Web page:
No Shows

18/07/12 | Posted by HughB

A “humiliating shambles” is how a panel of MPs has described the provision of security for the 2012 Olympics. The chief executive of the company contracted to provide that security tried to get away with simply acknowledging that “it’s not where we’d want to be” but eventually and rather reluctantly admitted that he couldn’t disagree with them. Perhaps an extreme case but I bet we can all think of times when we feel that we have been let down.

 Security Guard

Waiting in for a delivery- or workman who never turns up, opening a packet to find the chocolate bar seems much smaller than the one in the advert, jobs getting only half done, discovering that a hotel or venue looks nothing like the brochure. I could go on and I am sure that you could add more to the list.

Like the last blog, I suppose that this comes down to a matter of integrity but I fear that the losers are all of us. Being let down by different people creates in us attitudes of cynicism and distrust. We enter into agreements not expecting them to be met by the other person or perhaps feeling that we don’t have to keep our side of the bargain. The focus of our dealings then becomes getting the agreement, not fulfilling it. And might I suggest that the danger is that we carry those ‘qualities’ not just into our commerce but into our relationships with one another.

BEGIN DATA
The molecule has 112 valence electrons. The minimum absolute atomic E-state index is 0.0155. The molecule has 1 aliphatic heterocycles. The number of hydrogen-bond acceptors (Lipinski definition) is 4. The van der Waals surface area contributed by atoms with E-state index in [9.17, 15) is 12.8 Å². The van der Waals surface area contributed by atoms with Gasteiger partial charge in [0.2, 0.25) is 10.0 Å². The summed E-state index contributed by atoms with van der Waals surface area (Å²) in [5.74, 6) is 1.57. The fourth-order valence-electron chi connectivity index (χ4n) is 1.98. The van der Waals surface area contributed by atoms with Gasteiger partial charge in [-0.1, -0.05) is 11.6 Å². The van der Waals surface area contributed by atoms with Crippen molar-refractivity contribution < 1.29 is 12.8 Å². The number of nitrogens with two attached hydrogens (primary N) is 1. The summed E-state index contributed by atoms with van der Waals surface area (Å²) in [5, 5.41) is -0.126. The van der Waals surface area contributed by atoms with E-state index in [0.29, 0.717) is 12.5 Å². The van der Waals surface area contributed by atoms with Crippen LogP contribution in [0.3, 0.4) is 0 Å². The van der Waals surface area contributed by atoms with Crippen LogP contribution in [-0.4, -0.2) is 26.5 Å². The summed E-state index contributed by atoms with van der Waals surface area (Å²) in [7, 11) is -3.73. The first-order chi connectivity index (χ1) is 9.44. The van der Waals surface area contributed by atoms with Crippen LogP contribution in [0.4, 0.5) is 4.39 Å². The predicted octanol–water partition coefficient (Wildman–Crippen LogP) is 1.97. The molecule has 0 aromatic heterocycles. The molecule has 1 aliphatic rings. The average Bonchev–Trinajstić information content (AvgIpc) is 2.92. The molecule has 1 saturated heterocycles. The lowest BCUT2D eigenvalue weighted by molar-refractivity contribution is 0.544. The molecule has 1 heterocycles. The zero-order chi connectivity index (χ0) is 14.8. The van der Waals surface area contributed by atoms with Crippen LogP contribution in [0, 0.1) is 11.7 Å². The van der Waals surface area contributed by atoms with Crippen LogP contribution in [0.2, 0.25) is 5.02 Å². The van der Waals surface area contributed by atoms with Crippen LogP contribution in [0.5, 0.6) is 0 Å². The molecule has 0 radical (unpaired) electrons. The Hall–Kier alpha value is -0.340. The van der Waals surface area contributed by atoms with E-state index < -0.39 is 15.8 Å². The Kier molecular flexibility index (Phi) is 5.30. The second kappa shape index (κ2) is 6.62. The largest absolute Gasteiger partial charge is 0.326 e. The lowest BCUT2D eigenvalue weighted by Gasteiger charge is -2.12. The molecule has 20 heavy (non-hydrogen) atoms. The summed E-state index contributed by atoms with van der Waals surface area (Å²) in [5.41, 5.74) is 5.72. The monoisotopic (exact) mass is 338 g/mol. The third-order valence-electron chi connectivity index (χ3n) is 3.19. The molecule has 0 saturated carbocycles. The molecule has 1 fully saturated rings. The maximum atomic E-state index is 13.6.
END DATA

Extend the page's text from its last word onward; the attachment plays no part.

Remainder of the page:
Ever practical, Jesus gave us plenty of advice on the matter of integrity and honesty, which can probably be summarised in part of his Sermon on the Mount when he told his listeners that they should not need to swear an oath:

“Simply let your ‘Yes’ be ‘Yes’ and your ‘No’ be ‘No’: anything beyond this comes from the evil one”
(Matthew 5:37).

In Matthew 21: 28-31, he also told a brief tale of two sons being asked by their father to help him in the vineyard. One says that he will but doesn’t turn up while the other refuses but then does help. In some ways he is touching on the same subject but here he is not referring tour relationships with one another but rather our relationship with God.

I often hear the phrase, “I’m a Christian, just not a practising one” and I wonder what that really means and who the people that say it think that they are kidding.

As the cliché goes, it is pretty easy to ‘talk the talk’ and sometimes in our dealings with one another we can get away with simply doing that but Jesus wants us to ‘walk the walk’ too and there is no getting away with not delivering the goods with him.

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